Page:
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Regeneration and recovery after spinal cord injury

Project details

Professor Simone Di Giovanni
Imperial College London
Research area
Brain and spinal cord injury
Funding type
Project grant
Awarded in
October 2018
October 2022


Damage to the spinal cord is irreparable. Severe damage leads to serious, permanent impairment of function below the site of the injury. New approaches to treatment are desperately needed to improve the outlook for those affected.

In this project, Professor Di Giovanni has built on an existing body of research from two world-leading labs to test different combinations of rehabilitation and treatment, assessing regeneration and recovery.

About spinal cord injury

It is estimated that there are around 50,000 people living with a spinal cord injury in the UK, with around 1,000 new injuries occurring each year.

Damage to the spinal cord is irreparable. Severe spinal cord injury leads to serious, permanent impairment. Depending on the site of the injury, it may affect not only movement and sensation, but potentially also bowel and bladder function, breathing, heart rate and blood pressure. Rehabilitation has some benefit after moderate spinal cord injury, but fails to improve recovery after more severe injuries.

In contrast to the irreparable nature of damage to the spinal cord (which, together with the brain, forms the central nervous system, CNS), nerves in the peripheral nervous system do have the capacity to grow back.  

The peripheral nervous system is the network of nerves that links the CNS to the rest of the body. People with nerve damage in their peripheral nervous system can recover some lost function; about 30 per cent of the nerves grow back and there is often recovery of movement and function.

A key aim is to understand why nerve fibres (axons) in the peripheral nervous system regenerate whilst those in the CNS do not.

Read more: Brain and spinal cord injury

Understanding regeneration and recovery

The aim of this project was to understand why axons in the peripheral nervous system regenerate whilst those in the spinal cord do not.

In collaboration with Professor Gregoire Courtine, a world-leader in neuro-rehabilitation from the Swiss Federal Institute of Technology, Professor Giovanni used electrical stimulation in combination with rehabilitation in rodents with spinal cord injury. These techniques were then combined with a drug (TTK21) that had been previously shown to promote axonal regeneration.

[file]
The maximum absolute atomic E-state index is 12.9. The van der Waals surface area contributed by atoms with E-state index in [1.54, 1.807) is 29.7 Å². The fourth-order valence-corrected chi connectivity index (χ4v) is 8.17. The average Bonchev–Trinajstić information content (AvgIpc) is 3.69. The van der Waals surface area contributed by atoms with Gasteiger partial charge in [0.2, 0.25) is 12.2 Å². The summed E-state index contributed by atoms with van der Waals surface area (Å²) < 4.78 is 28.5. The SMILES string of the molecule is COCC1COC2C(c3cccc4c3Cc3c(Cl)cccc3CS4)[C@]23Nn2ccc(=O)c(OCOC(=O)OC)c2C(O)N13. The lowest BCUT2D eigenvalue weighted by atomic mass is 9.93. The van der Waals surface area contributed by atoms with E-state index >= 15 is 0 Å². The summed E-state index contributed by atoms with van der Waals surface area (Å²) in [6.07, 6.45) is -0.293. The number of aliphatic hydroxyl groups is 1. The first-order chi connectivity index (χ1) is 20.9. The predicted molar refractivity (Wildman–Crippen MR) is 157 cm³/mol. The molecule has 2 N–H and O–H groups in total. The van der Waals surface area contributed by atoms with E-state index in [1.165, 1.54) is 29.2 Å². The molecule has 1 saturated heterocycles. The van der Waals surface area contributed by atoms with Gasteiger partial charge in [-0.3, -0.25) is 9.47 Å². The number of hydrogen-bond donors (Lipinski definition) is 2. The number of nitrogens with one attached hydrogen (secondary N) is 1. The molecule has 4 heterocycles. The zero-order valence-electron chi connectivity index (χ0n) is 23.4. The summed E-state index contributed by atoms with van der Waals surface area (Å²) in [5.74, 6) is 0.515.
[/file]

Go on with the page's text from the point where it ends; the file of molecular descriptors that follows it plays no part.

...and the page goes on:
When administered in the acute phase, starting 4 to 6 hours after injury, the team showed that TTK21 stimulated neuronal plasticity, regrowth and sprouting, as well as recovery of motor and sensory function in rodents, even after a severe spinal cord injury. Contrary to expectations, however, the combination of electrical stimulation and neurorehabilitation with TTK21 did not show an increase in functional recovery, compared with TTK21 alone.

The team also used the drug in a chronic, severe model of spinal cord injury, starting 12 weeks after injury. This simulates the condition of millions of patients with severe disability following spinal cord injury. Surprisingly, TTK21 was found to promote axonal regeneration in this more extreme injury condition, but did not enhance functional recovery.


There is currently no treatment that can repair a spinal cord injury. Those affected live in hope of a breakthrough that may help them regain lost function.

This work has enhanced understanding of how the effects of TTK21 can promote neuronal plasticity, sprouting and regeneration in models of moderate to severe spinal cord injury in rodents. This gives an insight to mechanisms of repair, and potential new approaches to stimulate repair and recovery after spinal cord injury.

Related projects

Acquired brain and spinal cord injury (including stroke) is one of our current research priorities, reflecting the large unmet need in this area. Our aim is to fund research to advance understanding of how to promote repair of the brain and spinal cord following injury.

Read about our other research projects under this theme:

Related projects

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